Albert Breer breaks down the situation between Russell Wilson and the Seahawks and why the team has continued to struggle with having a clean offseason. We also break down J.J. Watt's signing with the Cardinals and why the team may be closer to be a serious contender than many think, why Trevor Lawrence is way more of a sure thing at quarterback than Zach Wilson in this year's draft, and the players than would have stood out at this year's combine had it not been canceled. We also talk to former Jets and Dolphins executive Mike Tannenbaum on his history of drafting players and whether quarterbacks need to be evaluated differently than they have been in the past. And of course, we wrap things up with the mailbag.
Albert Breer: My first takeaway from this week, it is time for Russell Wilson and the Seahawks to figure out where they are from a relationship standpoint and try and get this thing nipped in the bud once and for all.
And I think what's frustrating for the Seahawks here isn't that they're dealing with this now, it's that they've dealt with this on an annual basis. Whether it's the contracts, whether it's been the friction between Russell and some of the older defensive players—those Legion of Boom guys—whether it's the grumbling from Russell's camp over what's around him, it just never seems like there's a total clean offseason where there isn't something going on with Russell Wilson at some level. And I can see why the Seahawks might be getting to the point where they might be a little fed up with it, and why they would at this point want to once and for all figure out a way to solve this. So to me that's what this is about, especially because of all the quarterback movement we're going to see this offseason that we all have looked at this and are saying, there could be four, maybe even five quarterbacks that go in the top 10. I don't think it'll be five. But at least four quarterbacks are very much in the running to go in the top 10. You could see a lot of veteran quarterback movement at a very high level with guys like Russ and Deshaun Watson and kind of like a reclamation project level, too, with guys like Sam Darnold and Marcus Mariota. And so if there ever was an offseason to try and figure out where you're at, this would seem to be the one.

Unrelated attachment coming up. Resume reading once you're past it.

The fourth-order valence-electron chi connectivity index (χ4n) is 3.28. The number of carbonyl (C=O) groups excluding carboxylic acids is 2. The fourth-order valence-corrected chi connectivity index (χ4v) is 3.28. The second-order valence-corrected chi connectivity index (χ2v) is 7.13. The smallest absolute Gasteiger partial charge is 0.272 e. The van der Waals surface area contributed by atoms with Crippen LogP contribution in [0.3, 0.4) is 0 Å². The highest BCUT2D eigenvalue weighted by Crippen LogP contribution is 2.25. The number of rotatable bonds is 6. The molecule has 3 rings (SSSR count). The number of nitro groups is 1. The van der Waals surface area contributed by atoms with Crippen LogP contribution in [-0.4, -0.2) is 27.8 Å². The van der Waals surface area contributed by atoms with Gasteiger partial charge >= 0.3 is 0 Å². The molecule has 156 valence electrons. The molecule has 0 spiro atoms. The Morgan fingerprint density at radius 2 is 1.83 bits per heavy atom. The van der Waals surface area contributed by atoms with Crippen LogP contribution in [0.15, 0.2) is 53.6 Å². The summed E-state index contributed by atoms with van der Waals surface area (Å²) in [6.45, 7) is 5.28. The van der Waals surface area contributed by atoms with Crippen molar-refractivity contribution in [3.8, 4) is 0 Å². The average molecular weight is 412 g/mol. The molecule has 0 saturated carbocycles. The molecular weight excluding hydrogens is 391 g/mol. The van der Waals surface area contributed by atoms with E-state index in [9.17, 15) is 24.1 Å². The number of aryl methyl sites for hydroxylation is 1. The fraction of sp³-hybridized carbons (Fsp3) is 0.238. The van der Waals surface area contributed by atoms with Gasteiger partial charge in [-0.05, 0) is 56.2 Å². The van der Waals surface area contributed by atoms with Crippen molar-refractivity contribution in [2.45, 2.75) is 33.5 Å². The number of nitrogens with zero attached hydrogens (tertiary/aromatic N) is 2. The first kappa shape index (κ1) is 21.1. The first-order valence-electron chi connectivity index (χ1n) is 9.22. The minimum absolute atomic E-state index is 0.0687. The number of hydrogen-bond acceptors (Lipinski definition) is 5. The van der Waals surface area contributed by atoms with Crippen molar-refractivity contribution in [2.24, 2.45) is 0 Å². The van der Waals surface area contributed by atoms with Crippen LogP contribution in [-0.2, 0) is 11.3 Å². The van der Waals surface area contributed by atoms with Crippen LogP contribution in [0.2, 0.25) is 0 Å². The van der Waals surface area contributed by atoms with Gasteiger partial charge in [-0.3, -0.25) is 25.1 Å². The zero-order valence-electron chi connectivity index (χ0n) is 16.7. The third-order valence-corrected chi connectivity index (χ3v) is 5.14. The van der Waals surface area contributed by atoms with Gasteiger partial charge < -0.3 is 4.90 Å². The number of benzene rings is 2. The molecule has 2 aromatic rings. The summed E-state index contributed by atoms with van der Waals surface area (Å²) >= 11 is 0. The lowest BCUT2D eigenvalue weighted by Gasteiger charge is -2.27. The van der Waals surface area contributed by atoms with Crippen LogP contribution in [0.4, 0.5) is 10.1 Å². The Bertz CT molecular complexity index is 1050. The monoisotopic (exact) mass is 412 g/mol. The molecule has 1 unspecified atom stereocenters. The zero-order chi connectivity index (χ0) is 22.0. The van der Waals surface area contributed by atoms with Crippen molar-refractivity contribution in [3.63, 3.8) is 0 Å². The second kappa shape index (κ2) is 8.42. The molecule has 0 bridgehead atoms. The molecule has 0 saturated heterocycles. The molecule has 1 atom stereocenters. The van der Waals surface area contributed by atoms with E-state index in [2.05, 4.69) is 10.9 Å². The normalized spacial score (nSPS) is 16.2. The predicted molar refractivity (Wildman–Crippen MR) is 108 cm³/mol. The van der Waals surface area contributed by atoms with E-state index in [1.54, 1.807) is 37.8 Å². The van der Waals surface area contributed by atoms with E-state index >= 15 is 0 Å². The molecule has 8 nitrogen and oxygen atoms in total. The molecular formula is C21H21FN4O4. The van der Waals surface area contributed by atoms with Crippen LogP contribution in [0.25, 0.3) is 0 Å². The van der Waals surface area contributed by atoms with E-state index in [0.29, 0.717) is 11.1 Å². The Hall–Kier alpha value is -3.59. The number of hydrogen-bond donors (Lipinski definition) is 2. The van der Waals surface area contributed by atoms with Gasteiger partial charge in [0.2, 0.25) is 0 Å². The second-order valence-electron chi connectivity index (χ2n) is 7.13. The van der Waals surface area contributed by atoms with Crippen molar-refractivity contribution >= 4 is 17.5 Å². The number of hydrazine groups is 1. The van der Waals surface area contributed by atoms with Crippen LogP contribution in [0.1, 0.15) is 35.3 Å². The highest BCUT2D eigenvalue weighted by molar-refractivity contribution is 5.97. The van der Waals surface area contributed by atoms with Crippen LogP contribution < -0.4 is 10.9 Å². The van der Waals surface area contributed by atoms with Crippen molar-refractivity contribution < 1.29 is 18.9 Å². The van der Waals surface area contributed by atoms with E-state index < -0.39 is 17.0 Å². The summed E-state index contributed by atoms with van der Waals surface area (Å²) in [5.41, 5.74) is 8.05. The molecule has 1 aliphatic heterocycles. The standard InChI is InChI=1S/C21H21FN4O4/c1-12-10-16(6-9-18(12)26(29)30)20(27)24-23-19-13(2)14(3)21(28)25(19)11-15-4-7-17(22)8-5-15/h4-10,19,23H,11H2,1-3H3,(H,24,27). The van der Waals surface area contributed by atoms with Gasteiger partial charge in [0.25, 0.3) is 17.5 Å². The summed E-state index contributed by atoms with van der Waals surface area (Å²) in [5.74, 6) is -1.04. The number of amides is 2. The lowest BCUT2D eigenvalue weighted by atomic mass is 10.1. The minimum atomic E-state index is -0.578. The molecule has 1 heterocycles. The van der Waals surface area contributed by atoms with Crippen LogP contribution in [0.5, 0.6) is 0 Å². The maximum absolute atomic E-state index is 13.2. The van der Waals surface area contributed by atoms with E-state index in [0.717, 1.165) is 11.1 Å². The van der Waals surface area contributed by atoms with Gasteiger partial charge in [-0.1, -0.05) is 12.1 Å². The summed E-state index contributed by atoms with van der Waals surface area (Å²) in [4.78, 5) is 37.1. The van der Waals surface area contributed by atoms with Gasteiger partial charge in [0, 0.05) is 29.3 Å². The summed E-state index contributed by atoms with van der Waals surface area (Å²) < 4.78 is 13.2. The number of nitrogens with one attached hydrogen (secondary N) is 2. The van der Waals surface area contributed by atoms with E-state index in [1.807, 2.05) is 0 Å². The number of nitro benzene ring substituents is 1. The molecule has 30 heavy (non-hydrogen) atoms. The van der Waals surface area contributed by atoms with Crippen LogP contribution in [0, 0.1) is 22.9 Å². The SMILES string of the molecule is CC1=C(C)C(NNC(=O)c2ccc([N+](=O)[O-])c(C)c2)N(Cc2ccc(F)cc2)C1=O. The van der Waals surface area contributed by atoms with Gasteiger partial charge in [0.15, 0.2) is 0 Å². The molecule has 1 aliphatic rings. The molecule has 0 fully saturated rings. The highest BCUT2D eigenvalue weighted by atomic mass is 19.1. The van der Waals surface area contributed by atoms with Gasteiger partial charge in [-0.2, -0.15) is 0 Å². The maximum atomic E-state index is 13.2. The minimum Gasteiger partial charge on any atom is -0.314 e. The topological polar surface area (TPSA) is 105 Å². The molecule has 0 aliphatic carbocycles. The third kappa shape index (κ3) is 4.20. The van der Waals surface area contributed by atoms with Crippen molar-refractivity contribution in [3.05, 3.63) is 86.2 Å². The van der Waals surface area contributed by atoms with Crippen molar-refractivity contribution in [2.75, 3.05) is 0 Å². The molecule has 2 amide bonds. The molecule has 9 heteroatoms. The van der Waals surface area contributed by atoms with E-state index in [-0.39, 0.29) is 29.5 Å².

And I don't think you want to wait a year too long on this, either. I think you want to be in a position where you're saying to yourself, O.K., this is where we are going forward, and either it's fixed or we're moving on. And so I think that Russell and the Seahawks need to figure out, can we make it through the duration of this contract, at the very least? There are three years left on his deal. And I think it's hard to project seven or eight years out. Who knows where Russell is? Who knows where the Seahawks are? Who knows who is the coach at that point? It's too hard to project that far out. But can you get through the next few years without incident? Can you get through the next few years where there's not going to be a problem on a year-to-year basis? That's where I think the key is here. And so if I'm the Seahawks, that's the answer I'm seeking. If I can, great, we'll figure out where we're at, we'll adjust some things that we need to adjust and we'll go forward. If we aren't, this may be the offseason where you do look at potentially separating. And I know that sounds crazy because he was an MVP candidate halfway through last year, but I think it's important to assess where you are from a global standpoint as a franchise. And I think the Seahawks are at that point with their quarterback where they got to figure out where his head's at and whether or not they can get to a place where everybody is operating in lockstep going forward. And he put them in a really tough position, too, with the teams that he picked. I mean, if you look at them, I think if you're trading Russell Wilson, you want to have some sort of clear path to finding your next quarterback. And you look at the teams that were on that list, the Bears pick 20th; the best quarterback they'd have to deal is Nick Foles. But that's not a clear path to finding your next quarterback. The Raiders have the 17th pick, they've got Derek Carr as their quarterback. Maybe you really like Derek Carr. I don't know if he'd be your long-term answer. The Cowboys have the 10th pick and Dak Prescott, but Dak Prescott isn’t under contract. So if you were to trade for him, you'd want to get him, of course, signed to a long-term deal. And if his being part of the trade is contingent on him either signing the tag or a long-term deal, man, would he have a world of leverage over you. So you'd probably be talking about signing him, it's not just liking him, it's liking him at like $40 to $45 million a year. And then if you look at the Saints, they have the 28th pick. I don't think you want to be trading for Taysom Hill. So you look at those four teams, and there really isn't a clear path to finding your next quarterback.
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